Th publication is frozen after it had been charged with violating Kuwait's Press and Publications Law by "undermining national unity" and "creating sectarian strife"
Criticisms follow Kuwait court order to suspend Al Dar newspaper
International rights groups have protested a decision by a Kuwaiti court to suspend publication of a local newspaper for allegedly stirring "sectarian strife".
The Al Dar newspaper was ordered this month to suspend publication after it ran several articles in defence of the country's Shiite minority.
An employee at the newspaper told The National the ban applied for three months.
The New-York based Committee to Protect Journalists (CPJ) said the decision should be overturned.
Abdul Hussein Al Sultan, the editor-in-chief of Al Dar, told the CPJ the newspaper had been charged with violating Kuwait's Press and Publications Law by "undermining national unity" and "creating sectarian strife".
Mr Al Sultan was reportedly ordered to pay a 1,000 Kuwaiti dinar (Dh13,196) fine or face six months in prison.
The CPJ, quoting Mr Al Sultan, said the charges were over articles published by Al Dar critical of other newspaper articles that classed Kuwaiti Shiites as "Iranian spies" and "disbelievers".
Mr Al Sultan could not be immediately contacted for comment by The National.
Mohamed Abdel Dayem, the CPJ's Middle East and North Africa programme coordinator, argued against the court's decision in a statement posted on the organisation's website.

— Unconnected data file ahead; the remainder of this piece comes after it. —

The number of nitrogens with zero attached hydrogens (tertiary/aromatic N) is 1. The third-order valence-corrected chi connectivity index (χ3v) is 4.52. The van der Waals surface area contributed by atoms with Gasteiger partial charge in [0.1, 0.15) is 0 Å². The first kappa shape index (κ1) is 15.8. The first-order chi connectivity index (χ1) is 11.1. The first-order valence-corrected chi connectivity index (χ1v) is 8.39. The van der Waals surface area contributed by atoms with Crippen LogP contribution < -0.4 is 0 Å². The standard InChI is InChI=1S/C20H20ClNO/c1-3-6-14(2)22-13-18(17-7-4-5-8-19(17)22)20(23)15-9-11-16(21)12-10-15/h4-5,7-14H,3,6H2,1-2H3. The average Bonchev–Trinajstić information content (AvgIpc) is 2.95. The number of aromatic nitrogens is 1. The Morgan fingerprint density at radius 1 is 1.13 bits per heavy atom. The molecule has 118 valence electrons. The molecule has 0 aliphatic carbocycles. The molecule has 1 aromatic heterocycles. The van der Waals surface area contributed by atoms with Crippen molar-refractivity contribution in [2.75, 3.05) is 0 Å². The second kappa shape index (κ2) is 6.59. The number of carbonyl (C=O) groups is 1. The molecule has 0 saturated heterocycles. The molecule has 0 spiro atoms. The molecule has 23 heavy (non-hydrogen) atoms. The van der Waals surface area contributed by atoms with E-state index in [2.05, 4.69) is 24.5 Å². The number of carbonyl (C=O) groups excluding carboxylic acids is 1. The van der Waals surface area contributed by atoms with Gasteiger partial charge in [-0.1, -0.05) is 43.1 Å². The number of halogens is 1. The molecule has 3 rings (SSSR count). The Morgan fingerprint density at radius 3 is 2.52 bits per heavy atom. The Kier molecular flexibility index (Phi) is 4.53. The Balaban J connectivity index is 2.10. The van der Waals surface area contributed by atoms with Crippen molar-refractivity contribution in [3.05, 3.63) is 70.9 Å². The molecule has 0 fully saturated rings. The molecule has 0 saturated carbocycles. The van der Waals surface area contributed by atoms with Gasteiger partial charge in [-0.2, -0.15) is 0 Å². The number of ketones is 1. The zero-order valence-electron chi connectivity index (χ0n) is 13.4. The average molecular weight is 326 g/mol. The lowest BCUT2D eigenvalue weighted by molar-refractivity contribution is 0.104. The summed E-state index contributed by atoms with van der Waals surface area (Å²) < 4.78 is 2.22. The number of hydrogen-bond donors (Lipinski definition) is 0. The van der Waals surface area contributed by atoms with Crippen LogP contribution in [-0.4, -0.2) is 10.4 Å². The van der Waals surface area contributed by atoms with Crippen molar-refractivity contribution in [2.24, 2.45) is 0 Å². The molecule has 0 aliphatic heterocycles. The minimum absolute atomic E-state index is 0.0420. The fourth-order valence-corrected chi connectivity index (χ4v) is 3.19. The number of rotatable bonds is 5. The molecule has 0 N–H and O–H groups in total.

"It's an egregious miscarriage of justice to find an editor and newspaper guilty of undermining national unity for articles defending a minority group that was under attack," he said. "We call on the judicial system to reverse this unjust ruling on appeal, and authorities to halt their harassment of Al Dar immediately."
The ruling against the newspaper marks the third time publication of Al Dar has been suspended by Kuwaiti courts in recent months.
New-York-based Human Rights Watch also condemned the suspension of Al Dar.
"Kuwaiti authorities should immediately end the suspension of the daily Al Dar and void the conviction of its editor for alleged incitement," the organisation said in a statement.
"This criminal punishment, for articles in which Al Sultan condemned other writers for insulting the Shia minority, is a clear violation of the right to freedom of expression."